An Italian laboorah was distractedly searching the construction site for some too-bah-forra and an eencho of lead piping. He was having a rotten day. First he ran out of gasso on the way to work. Then he discovered he’d forgotten his loncheeboxa. Then, as if that weren’t enough, he was late getting back from buying his loncho and the impatient formannee shouted: “Ahrree-ahppa\" Small wonder that, in his agitation, he tripped over some breekee and broke his leg.
Got that? The odd-looking words are neither Italian (Italiano) nor English (Inglese) but a little of both. They are Italiese— a hybrid language, invented by workingclass immigrants, which recently acquired the ultimate respectability. It became the object of research. Soon, it will be brought together for the first time in a book by University of Toronto professor Gianrenzo Clivio that will include a dictionary of the 2,000 words and expressions currently in circulation. Clivio explains that the flood of postwar Italian immigrants to Canada developed their own language by inserting English words into the grammatical structures of their native tongue. Although some linguistic accommodation takes place whenever one language collides with another, Italiese is the first to provoke serious study in Canada, mainly because of its extensive use by the Canadians (538,360 in the 1971 census) who name Italian as their first language.
Italiese will thrive only as long as there are large groups of first-generation ItaloCanadians, but it has been an indispensable part of their cultural integration. Many Italian immigrants, arriving from small towns and speaking dialect instead of standard Italian, found they had to make up new words for things they had not known or used in Italy. So subway became sabbuè. Workmen’s Compensation Board became combustéggini. Even when the equivalent Italian word existed, immigrants came to prefer the Italiese. “They regard English as desirable,” says Clivio. “They adapt English words almost as a device to appear more elegant.”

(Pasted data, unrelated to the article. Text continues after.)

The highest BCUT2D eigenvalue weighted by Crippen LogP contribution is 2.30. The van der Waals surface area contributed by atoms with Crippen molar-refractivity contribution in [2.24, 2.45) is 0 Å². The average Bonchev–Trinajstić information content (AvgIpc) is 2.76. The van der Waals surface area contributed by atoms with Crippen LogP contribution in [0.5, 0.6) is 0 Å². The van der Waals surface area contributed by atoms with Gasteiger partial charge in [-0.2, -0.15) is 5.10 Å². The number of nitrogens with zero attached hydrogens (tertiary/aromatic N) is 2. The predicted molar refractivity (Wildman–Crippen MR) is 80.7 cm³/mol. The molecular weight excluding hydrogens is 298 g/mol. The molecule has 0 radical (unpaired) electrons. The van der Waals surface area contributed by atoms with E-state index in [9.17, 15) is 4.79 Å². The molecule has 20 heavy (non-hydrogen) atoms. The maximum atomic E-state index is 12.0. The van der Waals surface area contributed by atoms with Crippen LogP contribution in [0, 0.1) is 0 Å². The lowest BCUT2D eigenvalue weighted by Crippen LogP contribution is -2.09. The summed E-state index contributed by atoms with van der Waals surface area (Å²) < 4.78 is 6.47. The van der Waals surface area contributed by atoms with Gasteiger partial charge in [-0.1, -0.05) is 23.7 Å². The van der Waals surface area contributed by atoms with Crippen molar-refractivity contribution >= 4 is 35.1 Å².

Until a few years ago, Italiese was little known outside the Italian community. Speakers of standard Italian looked down on it. Italian academics shuddered at its impurity. But in the last decade the sons and daughters of the early immigrants started to arrive at university and enroll in Italian courses. They brought with them special educational problems. Tina Trifone, a 20-year-old University of Toronto student majoring in French and Italian,
has the complex linguistic background of many of these students. Although born in Canada, she spoke only Italian dialect until she started school. As she grew up she continued to speak dialect with her parents but English with her friends. She wasn’t even aware that her Italian was liberally spiced with Italiese until she enrolled in an Italian course. “Nobody ever raised eyebrows when I spoke,” she says. “But then I was speaking with the generation that invented Italiese.”
The University of Toronto, Canada’s largest and oldest centre of Italian studies
(with 1,000 students), established the first special course for dialect and Italiese speakers in 1972. Professors drew up a list of the most common Italiese words and drilled the students with the proper Italian equivalent. Italian studies departments in universities across the country watched with interest, but so far only one, McMaster in Hamilton, has followed University of Toronto’s example—despite its obvious success in helping to break down the psychological barrier many Italo-Canadians have developed toward learning standard Italian. Says lecturer Domenico Pietropaolo: “They have to understand that what they speak is not inferior, but it isn’t Italian.” ANGELA FERRANTE
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